By Julian Pecquet - 02/10/11 09:13 PM EST
Another proposal under development would allow Utah to convert current Medicaid managed care contracts into Accountable Care Organization-based contracts.
This would tie Medicaid reimbursements to quality of care, instead of the current system of paying for each test and procedure.
Utah also wants the flexibility to give people who make too much to be eligible for traditional Medicaid the option of using government subsidies to buy private coverage.
"We think this introduces opportunities for the consumer to be in control," Herbert said.
And, he said, Utah wants the Centers for Medicare and Medicaid Services to approve a request made eight months ago allowing the state to communicate with Medicaid beneficiaries via e-mail. He estimated the savings at $6 million a year.
Michael Hales, director of the Utah Department of Health, told The Hill that the state is working with CMS to see what size sliding scale would be acceptable.
"It will definitely be a negotiation with the federal government," Hales said. "We haven't necessarily decided what the appropriate amounts would be."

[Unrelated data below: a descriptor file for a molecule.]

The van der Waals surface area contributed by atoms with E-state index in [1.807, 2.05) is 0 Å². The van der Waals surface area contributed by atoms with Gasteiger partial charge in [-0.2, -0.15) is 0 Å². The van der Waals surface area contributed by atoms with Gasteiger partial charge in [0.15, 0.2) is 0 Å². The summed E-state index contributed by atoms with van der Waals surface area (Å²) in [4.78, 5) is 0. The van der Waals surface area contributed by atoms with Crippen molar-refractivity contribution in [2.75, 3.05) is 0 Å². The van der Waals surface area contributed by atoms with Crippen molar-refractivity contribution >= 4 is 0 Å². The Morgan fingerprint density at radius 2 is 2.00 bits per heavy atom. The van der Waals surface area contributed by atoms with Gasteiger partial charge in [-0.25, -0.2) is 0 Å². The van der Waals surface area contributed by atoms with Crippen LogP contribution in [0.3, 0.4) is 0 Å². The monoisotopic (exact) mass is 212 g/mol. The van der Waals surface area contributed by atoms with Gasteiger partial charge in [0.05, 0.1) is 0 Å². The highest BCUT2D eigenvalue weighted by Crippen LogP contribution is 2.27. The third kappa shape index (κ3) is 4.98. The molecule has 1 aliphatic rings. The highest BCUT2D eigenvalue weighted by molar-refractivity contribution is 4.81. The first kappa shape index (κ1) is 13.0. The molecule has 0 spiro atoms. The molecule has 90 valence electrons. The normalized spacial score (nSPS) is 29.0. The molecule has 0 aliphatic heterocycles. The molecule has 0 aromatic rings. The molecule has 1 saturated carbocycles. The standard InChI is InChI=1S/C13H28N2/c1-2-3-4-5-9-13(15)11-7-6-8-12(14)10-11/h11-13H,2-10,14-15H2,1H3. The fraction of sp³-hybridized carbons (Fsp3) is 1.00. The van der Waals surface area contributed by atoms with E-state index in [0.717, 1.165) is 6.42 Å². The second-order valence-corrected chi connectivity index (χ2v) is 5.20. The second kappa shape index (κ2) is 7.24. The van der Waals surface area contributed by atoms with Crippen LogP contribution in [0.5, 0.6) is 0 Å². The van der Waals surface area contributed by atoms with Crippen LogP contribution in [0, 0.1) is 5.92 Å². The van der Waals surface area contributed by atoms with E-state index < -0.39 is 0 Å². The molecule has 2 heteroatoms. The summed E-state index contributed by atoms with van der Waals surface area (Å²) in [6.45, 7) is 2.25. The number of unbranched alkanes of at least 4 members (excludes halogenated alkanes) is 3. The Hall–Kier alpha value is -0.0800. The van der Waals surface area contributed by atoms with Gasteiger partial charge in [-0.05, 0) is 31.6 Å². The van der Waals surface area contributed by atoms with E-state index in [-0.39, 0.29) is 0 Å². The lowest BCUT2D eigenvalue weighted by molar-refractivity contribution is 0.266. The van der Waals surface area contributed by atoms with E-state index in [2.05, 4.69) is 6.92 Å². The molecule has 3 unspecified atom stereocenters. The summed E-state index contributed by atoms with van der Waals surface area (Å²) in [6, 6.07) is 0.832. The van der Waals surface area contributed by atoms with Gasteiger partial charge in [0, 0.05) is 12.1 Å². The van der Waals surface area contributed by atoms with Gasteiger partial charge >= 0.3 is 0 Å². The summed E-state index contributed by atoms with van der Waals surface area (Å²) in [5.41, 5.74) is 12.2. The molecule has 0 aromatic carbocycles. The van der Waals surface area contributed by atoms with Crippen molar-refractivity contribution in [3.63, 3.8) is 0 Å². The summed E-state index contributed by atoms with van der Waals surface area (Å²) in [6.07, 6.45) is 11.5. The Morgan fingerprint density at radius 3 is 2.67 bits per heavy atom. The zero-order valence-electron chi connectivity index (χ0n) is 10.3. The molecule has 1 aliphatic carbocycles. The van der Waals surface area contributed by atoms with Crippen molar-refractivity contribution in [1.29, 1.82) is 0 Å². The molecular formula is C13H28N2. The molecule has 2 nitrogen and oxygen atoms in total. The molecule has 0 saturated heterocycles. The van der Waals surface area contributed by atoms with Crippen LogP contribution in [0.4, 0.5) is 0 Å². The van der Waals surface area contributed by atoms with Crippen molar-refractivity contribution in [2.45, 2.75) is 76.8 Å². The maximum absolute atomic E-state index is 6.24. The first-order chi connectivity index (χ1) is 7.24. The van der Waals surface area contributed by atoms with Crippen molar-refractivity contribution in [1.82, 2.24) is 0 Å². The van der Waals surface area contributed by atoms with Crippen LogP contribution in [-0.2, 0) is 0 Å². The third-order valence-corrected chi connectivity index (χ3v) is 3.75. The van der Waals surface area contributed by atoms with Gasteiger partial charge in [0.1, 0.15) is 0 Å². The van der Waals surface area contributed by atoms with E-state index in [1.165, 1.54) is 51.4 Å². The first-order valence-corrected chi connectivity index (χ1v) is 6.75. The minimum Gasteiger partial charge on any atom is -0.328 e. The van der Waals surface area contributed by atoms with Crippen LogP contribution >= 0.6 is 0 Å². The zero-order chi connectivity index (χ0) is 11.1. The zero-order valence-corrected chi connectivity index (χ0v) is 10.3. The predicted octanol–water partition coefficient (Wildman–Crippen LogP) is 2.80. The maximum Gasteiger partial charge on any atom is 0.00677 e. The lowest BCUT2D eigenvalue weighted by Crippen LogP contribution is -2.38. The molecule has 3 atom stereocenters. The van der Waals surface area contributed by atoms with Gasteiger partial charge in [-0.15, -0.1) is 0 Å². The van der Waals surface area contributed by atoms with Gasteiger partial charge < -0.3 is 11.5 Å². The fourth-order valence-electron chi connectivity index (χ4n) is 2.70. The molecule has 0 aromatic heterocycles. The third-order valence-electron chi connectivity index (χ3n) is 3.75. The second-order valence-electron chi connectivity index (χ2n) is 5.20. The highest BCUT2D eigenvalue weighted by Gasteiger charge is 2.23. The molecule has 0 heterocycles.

Under federal law, Medicaid beneficiaries pay only $3 per doctor's visit.
The state also wants to be able to put aside Medicaid funds in a rainy day account so it can have savings in tough economic times and doesn't have to resort to service cuts, Hales said.
Herbert said Utah would also want the flexibility to shift people off the Medicaid rolls in bad economic times, but the state is not asking for such a waiver at this time. The healthcare reform law bars states from making their Medicaid eligibility requirement tougher than it was when the law was passed in 2010.
Arizona has asked for a waiver from the so-called maintenance of effort requirement, but the Department of Health and Human Services seems disinclined to grant it.
"We'll see how the Arizona approach goes," Hales said.